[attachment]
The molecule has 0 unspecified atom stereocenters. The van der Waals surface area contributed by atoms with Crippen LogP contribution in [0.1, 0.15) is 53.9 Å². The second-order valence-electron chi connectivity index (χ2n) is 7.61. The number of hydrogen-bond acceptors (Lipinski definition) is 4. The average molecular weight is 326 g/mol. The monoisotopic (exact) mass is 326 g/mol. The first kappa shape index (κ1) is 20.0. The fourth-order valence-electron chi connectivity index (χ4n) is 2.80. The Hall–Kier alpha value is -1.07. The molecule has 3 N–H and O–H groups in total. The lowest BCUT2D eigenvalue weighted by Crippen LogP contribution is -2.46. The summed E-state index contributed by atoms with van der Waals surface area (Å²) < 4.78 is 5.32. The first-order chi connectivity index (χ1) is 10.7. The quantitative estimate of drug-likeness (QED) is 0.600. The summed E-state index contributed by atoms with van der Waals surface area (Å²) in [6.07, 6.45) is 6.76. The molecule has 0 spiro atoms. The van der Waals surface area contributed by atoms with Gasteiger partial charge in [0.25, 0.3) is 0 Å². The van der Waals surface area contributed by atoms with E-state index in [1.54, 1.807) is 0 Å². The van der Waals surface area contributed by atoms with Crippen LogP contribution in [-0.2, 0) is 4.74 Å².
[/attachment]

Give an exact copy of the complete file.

The molecule has 0 unspecified atom stereocenters. The van der Waals surface area contributed by atoms with Crippen LogP contribution in [0.1, 0.15) is 53.9 Å². The second-order valence-electron chi connectivity index (χ2n) is 7.61. The number of hydrogen-bond acceptors (Lipinski definition) is 4. The average molecular weight is 326 g/mol. The monoisotopic (exact) mass is 326 g/mol. The first kappa shape index (κ1) is 20.0. The fourth-order valence-electron chi connectivity index (χ4n) is 2.80. The Hall–Kier alpha value is -1.07. The molecule has 3 N–H and O–H groups in total. The lowest BCUT2D eigenvalue weighted by Crippen LogP contribution is -2.46. The summed E-state index contributed by atoms with van der Waals surface area (Å²) < 4.78 is 5.32. The first-order chi connectivity index (χ1) is 10.7. The quantitative estimate of drug-likeness (QED) is 0.600. The summed E-state index contributed by atoms with van der Waals surface area (Å²) in [6.07, 6.45) is 6.76. The molecule has 0 spiro atoms. The van der Waals surface area contributed by atoms with Gasteiger partial charge in [0.25, 0.3) is 0 Å². The van der Waals surface area contributed by atoms with E-state index in [1.54, 1.807) is 0 Å². The van der Waals surface area contributed by atoms with Crippen LogP contribution in [-0.2, 0) is 4.74 Å².